Change Text Size A A A

Yielding the Right of Way

A Federal Highway Administration study of 40,000 drivers at intersections controlled by stop signs revealed that two-thirds of drivers failed to stop. So, instead of assuming that other drivers will automatically yield right of way, you should pay careful attention to their intentions and actions.

Since they frequently require personal judgment, right-of-way laws are sometimes difficult to understand or apply. The following principles can help.

  • The right of way is always given; it is not something a highway user should take for granted.
  • The purpose of right-of-way laws is to prevent conflicts resulting from one driver failing to yield and give right of way to another.
  • A driver has not yielded right of way if he or she forces other highway users to slow or wait.
  • When two or more drivers approach a situation where someone is supposed to yield right of way, all drivers should be prepared to yield.
  • All drivers are required to exercise due care to avoid a collision, and whoever has the last clear chance to avoid a collision has an obligation to do so.
Examples below are of common right-of-way situations and how to negotiate them safely. 


Entering a Roadway from Driveways, Alleys and Parked Position

A driver entering a road from a parked position, parking lot, shopping area, alley or private drive should yield to motor vehicles approaching on the road to be entered and to pedestrians on the sidewalk.

In the example to the left, the grey car yields to the blue car.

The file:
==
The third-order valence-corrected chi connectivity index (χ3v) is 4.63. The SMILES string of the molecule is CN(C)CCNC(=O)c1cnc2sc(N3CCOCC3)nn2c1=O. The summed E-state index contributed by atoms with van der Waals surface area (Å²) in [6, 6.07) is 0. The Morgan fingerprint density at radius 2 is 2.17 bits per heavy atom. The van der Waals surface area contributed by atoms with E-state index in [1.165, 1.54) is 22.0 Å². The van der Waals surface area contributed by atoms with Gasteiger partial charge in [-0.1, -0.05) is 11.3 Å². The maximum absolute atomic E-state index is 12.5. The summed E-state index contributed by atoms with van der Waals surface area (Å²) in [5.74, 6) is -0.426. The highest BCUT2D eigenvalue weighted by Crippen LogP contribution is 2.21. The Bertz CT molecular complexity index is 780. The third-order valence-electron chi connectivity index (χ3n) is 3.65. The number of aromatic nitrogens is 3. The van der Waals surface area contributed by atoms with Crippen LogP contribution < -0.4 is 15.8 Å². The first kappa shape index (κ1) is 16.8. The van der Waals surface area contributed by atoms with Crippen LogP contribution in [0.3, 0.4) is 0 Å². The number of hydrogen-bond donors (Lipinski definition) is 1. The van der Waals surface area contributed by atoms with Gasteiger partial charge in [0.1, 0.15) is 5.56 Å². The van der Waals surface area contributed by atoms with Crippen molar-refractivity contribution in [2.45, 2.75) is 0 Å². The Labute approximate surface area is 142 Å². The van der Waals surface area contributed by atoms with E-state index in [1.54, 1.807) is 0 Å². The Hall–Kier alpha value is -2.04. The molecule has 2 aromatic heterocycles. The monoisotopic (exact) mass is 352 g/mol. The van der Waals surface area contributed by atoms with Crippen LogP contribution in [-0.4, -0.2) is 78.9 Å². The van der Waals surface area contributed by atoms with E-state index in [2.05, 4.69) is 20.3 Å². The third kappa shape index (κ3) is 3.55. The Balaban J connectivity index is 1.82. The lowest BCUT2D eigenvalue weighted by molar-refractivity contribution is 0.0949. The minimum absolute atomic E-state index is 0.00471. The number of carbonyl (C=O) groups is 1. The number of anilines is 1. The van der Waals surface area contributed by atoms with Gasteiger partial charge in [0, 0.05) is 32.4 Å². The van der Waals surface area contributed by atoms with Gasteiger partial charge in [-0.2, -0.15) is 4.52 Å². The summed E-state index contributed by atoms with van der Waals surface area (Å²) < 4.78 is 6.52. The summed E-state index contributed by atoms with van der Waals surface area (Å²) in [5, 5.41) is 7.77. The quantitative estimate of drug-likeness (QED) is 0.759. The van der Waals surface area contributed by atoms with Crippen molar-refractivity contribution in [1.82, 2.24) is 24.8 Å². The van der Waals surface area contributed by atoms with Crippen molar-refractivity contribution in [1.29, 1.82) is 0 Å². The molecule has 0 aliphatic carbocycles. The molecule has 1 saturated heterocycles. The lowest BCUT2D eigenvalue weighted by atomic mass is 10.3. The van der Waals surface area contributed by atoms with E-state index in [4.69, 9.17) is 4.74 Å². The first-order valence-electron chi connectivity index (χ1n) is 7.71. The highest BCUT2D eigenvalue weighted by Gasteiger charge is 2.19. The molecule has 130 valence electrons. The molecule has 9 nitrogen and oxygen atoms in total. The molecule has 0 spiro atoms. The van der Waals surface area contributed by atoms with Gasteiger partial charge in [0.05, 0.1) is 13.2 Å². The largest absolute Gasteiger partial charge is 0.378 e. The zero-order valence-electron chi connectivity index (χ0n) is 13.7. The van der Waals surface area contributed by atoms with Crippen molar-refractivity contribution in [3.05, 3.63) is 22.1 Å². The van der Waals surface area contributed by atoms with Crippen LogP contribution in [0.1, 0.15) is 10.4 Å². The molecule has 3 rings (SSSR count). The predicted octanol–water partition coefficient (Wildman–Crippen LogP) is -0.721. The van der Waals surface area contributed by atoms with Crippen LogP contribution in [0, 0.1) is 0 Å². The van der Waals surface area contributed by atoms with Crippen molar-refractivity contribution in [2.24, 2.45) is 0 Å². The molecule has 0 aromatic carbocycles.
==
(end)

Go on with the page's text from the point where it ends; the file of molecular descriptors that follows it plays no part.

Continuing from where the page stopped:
Step 1 of 3


Freeway Merge

Merging is defined as a coming together or blending of vehicles to maintain a smooth flow of traffic. On freeways, merging requires that both the driver on the freeway and the merging driver adjust speed and position to avoid possibility of collision.


Entering and Passing through Traffic Circles

A vehicle entering the circle should yield right of way to vehicles already in the circle.

In the example to the left, the green and yellow cars should yield to the blue cars.

Step 1 of 2


Yielding to School Buses

Generally, drivers are required to stop when they meet or pass a school bus loading or unloading children. Laws vary from state to state. For example, some states require drivers to stop for a school bus only when the red stoplights on the bus are flashing outside a business or residential area. Other states require drivers to stop for a school bus stopped on any roadway. It is important to learn the school-bus stop laws in the state where you will be driving. When in doubt, slow down when meeting or passing a school bus. And stop if the bus is loading or unloading children, or if its red stoplights are flashing.

Step 1 of 3


Yielding to Pedestrians

Pedestrians crossing a roadway outside crosswalks should yield to all vehicles, although a blind person with a white cane or guide dog is an exception to this rule.

Step 1 of 3


Yielding to Funeral Processions

Vehicles should not be driven between moving vehicles that are part of a funeral procession. However, the lead vehicle of the procession will obey stop signs and signals when first approaching them.


Entering an Intersection

A driver entering a road from a parked position, parking lot, shopping area, alley or private drive should yield to motor vehicles approaching on the road to be entered and to pedestrians on the sidewalk.

In the example to the left, the green car yields to the red car.

Step 1 of 4


Yielding to Emergency Vehicles

When an authorized emergency vehicle approaches using its lights and siren, all other drivers should drive to a position parallel to, and as close as possible to, the right edge of the road clear of an intersection, stop and remain stopped until the vehicle has passed. An exception to this would be when otherwise directed by a police officer.

Step 1 of 3